For the uninitiated, the world of high school athletic recruiting, a spinoff of college football and basketball fandom and the ESPN and Fox Sports and internet coverage which fuels it, has every ounce of the strangeness that describes other irrational subcultures. There isn’t quite a Comic Con for football recruiting, for example, but the various events surrounding national signing day in February are fairly close.
And in Baton Rouge, where LSU’s Gridiron Club does put on a Comic Con of sorts on national signing day, complete with jambalaya, beer and highlight videos from a site called Hudl which is something of a YouTube for high school football players, the subculture is as healthy – or unhealthy – as it is anywhere.
Given that backdrop it shouldn’t have been much of a surprise that the Todd Harris fiasco on Sunday would have made the impact it did.
Harris is a senior-to-be at Plaquemine High School, just across the Mississippi River from Baton Rouge. He’s a safety, one of the highest-rated in the country, and one of the top five or six players in Louisiana for the 2017 recruiting class. Most people seem to think Harris is set to sign with either LSU, Ole Miss or Alabama in February.
So when Harris put out the word on social media that Sunday afternoon he would announce his commitment for next year, the little town of Plaquemine became a big deal for a day. The recruiting world tuned into his Twitter account in rapt observance to find out what the 17-year old would say.
Here was a tweet from Harris’ high school coach Paul Distefano…
— paul b distefano (@paulbdistefano) July 31, 2016
And after the big buildup, Harris made his choice…
Four star safety Todd Harris is committed to his Plaquemine team! pic.twitter.com/vypiE92ygA
— RoyceWall58 (@RoyceWall58) July 31, 2016
Yeah. He committed to his high school team. So all the adults who put their Sunday afternoon plans on hold so that they could gawk at Twitter and be the first of their friends to know where a 17-year old was going to college became…disappointed.
And then this happened…
Todd Harris has me questioning my career choice.
— Jimmy D Smith (@JimmyDetail) July 31, 2016
Jimmy Smith is the recruiting writer for the New Orleans Times-Picayune. Mike Farrell is the national recruiting director for Rivals.com.
The conversation became, well, predictable from there.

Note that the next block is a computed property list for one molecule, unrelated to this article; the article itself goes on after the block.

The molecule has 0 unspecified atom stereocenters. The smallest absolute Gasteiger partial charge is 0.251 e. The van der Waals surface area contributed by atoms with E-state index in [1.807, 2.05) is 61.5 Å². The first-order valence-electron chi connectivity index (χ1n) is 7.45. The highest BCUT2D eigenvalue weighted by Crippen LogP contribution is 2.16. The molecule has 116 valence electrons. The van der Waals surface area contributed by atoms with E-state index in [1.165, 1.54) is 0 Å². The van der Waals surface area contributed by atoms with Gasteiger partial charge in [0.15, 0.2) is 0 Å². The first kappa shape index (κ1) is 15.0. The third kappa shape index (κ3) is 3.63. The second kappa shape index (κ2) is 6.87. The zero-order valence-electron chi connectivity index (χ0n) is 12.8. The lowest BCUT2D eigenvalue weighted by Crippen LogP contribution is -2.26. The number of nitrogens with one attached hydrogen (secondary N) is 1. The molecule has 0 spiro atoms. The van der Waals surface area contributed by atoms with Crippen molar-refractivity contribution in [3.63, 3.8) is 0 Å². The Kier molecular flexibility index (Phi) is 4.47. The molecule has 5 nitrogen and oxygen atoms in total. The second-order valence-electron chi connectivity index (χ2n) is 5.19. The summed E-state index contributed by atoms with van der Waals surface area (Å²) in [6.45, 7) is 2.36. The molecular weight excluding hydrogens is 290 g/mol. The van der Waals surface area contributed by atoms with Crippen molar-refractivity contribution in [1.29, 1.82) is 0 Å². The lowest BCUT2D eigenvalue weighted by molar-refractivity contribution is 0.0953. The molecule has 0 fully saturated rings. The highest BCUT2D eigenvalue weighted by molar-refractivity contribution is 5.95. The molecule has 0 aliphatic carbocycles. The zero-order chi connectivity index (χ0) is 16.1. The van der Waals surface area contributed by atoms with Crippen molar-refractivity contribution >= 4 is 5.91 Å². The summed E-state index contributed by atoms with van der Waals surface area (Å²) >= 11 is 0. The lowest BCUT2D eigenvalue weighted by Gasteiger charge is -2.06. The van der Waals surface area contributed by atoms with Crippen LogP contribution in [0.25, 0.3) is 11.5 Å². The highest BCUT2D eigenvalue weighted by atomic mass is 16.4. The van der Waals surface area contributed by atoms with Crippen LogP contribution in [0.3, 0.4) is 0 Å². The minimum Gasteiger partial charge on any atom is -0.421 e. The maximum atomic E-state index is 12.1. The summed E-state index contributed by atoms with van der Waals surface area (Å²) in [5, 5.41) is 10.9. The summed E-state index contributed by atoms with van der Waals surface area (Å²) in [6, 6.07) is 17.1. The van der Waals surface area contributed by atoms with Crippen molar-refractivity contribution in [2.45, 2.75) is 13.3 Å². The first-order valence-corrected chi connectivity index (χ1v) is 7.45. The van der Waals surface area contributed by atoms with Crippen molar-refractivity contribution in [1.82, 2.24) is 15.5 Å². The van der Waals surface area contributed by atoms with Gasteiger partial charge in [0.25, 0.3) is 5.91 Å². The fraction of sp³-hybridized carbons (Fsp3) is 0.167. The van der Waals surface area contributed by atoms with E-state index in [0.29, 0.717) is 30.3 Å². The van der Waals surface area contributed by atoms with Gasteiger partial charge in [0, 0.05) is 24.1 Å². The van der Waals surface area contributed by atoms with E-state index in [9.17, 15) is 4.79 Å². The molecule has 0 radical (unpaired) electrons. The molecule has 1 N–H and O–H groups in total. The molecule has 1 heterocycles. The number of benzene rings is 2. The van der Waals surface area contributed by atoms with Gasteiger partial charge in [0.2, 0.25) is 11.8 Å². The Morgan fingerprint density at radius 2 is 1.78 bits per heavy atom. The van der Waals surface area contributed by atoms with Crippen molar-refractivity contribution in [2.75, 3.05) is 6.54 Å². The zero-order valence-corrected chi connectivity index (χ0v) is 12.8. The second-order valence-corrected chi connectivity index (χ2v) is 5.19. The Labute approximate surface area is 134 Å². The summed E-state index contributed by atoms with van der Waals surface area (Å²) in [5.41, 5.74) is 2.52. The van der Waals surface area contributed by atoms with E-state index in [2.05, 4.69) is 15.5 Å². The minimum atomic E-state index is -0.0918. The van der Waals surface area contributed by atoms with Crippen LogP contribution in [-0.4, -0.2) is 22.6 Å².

@rivalsmike Disrespectful to ask folks to interrupt thier weekend to come see/cover that announcement. And then trick everybody.
— Gary (@GaryRTR) August 1, 2016
what if someone got in a serious car accident on the way to this thing? https://t.co/gDm6aX7s5h
— Mike Farrell (@rivalsmike) August 1, 2016
I don't blame kid, I blame adults in his life who let it happen https://t.co/SLn1mpHPQS
— Mike Farrell (@rivalsmike) August 1, 2016
It turned out that Harris was only going along with a plan that Distefano, the high school coach, had put together in an effort to motivate his team…
“Look, it was my idea,” Distefano said. “Please, I don’t want anybody taking shots at Todd, because I asked him to do it and he agreed. There’s so much going on with social media and recruiting. It can overshadow everything. Our deal was this: We want our guys to understand how fortunate they are to go to a school like Plaquemine High, where they have opportunities academically and athletically.
“Todd is very committed to Plaquemine High and always has been. Today was just a way to show that as we get focused on our season.”
The Baton Rouge Advocate’s prep sports writer Robin Fambrough took a philosophical view of the stunt…
Whether you agree with what Distefano asked Harris to do, you have to admire the guts it took to do it. We’re in an age where high school football players climb out of sports cars to announce their commitment or do it in a slick video presentation.
It was an incredibly old-school ploy in a modern world. And it leaves us with one huge question: What will Harris do when he really does commit?
Chances are, we’ll have to wait a while for that.
In a brief interaction with Distefano, it became apparent that he has no issue with what transpired, and that is troubling.